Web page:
Glucose Metabolic Flux Regulates NO And Pathologic Matrices In IPAH Key Words: Pulmonary hypertension, Nitric oxide, O-GlcNAc, Glucose, Hyaluronan, hexosamine Idiopathic Pulmonary arterial Hypertension (IPAH) is a rapidly progressive cardiopulmonary disease with poor prognosis. Presently, IPAH is considered a vasculopathy resulting from morphological changes of the lung vasculature. The molecular underpinnings that cause IPAH have not been determined. In addition, the effectiveness of the present therapies is limited because they do not target specific progressive vascular phenotypes characterized in IPAH. The altered bioavailability of the metabolite nitric oxide (NO) is a hallmark of the disease. Along with NO deficiency, dysregulated glucose metabolism is well described in IPAH. Our long-term goal is to understand how dysregulated glucose uptake/metabolism and NO deficiency promote IPAH with the expectation to design therapeutic treatments and prognostic indicators for the disease. Multiple processes are governed by dysregulated metabolic function in IPAH including cellular proliferation, inflammation, and vascular remodeling. Interestingly, there is also an increase in the extracellular matrix glycosaminoglycan hyaluronan (HA) in IPAH. However, the primary link between (i) dysregulated glucose uptake/metabolism, (ii) NO deficiency and (iii) HA production in IPAH have not been elucidated. More importantly, the molecular mechanisms that trigger and perpetuate these different phenotypes in IPAH remains unclear. The central hypothesis of this proposal is that enhanced HA production and NO deficiency in IPAH result from increased glucose uptake and activation of the hexosamine biosynthetic pathway (HBP). The hypothesis has been formulated based on previously generated preliminary data. Our rationale for the proposed research is designed to establish the effects of increased glucose metabolic flux in IPAH on NO deficiency and HA production and function in order to determine the regulatory role(s) these molecules have in perpetuating primary endothelial and smooth muscle cell proliferation, migration, and vascular remodeling in IPAH. Guided by strong preliminary data, this hypothesis will be tested by pursuing two specific aims: 1) Investigate the mechanisms whereby metabolic flux regulates NO deficiency, vascular proliferation and remodeling in IPAH;and 2) Determine the regulatory mechanisms associated with the abnormalities in hexosamine biosynthesis and HA production. The proposed research is significant, because it will advance our understanding of the functional role of the HBP as a glucose cellular sensor, regulator of NO production, and facilitator of lung pathological matrices in IPAH. Ultimately, the proposed work will shed light on the important role of the HBP in the regulation of the lung microenvironment in the pathobiology of IPAH and identify potential targets for therapy.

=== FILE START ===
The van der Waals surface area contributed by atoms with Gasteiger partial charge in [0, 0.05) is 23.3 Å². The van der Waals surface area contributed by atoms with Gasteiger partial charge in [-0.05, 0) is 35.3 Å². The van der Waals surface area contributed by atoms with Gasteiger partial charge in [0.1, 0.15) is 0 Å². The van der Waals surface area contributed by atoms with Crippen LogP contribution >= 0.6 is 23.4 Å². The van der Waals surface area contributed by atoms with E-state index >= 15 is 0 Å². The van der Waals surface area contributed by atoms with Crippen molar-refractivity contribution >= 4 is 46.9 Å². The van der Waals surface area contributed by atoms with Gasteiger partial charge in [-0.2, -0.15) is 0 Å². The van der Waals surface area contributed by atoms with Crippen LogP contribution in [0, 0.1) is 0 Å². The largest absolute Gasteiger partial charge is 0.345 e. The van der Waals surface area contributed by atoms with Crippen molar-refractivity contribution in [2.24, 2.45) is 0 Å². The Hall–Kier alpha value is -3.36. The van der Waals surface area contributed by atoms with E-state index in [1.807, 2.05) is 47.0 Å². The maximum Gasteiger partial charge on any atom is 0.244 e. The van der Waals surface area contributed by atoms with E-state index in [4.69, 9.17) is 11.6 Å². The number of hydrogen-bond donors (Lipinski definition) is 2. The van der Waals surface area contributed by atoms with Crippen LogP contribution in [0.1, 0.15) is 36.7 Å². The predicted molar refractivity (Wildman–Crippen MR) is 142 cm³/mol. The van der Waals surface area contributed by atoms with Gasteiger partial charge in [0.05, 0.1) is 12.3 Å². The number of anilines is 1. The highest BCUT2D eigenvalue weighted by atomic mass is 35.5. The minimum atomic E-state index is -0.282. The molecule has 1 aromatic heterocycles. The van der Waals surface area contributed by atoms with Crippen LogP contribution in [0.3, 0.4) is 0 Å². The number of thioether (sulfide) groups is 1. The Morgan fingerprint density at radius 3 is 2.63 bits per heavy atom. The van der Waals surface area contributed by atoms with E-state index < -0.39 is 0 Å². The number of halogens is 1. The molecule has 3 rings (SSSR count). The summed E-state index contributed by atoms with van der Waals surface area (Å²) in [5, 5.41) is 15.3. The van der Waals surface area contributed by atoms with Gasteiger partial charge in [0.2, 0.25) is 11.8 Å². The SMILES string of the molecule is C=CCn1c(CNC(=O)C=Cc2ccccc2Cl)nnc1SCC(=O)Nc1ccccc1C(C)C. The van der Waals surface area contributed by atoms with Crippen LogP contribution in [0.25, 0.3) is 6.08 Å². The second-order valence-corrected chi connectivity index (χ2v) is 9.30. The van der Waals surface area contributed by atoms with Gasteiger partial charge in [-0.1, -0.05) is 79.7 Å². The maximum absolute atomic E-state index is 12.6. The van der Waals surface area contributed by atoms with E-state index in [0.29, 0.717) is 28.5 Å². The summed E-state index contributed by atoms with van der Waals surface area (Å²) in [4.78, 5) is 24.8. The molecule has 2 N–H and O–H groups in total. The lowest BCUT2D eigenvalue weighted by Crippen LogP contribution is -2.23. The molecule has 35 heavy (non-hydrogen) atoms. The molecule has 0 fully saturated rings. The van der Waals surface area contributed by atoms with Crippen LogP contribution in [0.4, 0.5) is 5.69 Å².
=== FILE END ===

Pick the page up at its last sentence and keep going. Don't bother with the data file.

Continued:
The proposed research is relevant to public health because, to date, there are no straightforward treatments available for pulmonary arterial hypertension, a deadly disease that affects young (predominantly female) individuals. Our proposed work will help design treatment strategies for the disease and is relevant to the NHLBI's mission to promote the prevention and treatment of cardiopulmonary diseases and enhance human life and well-being.
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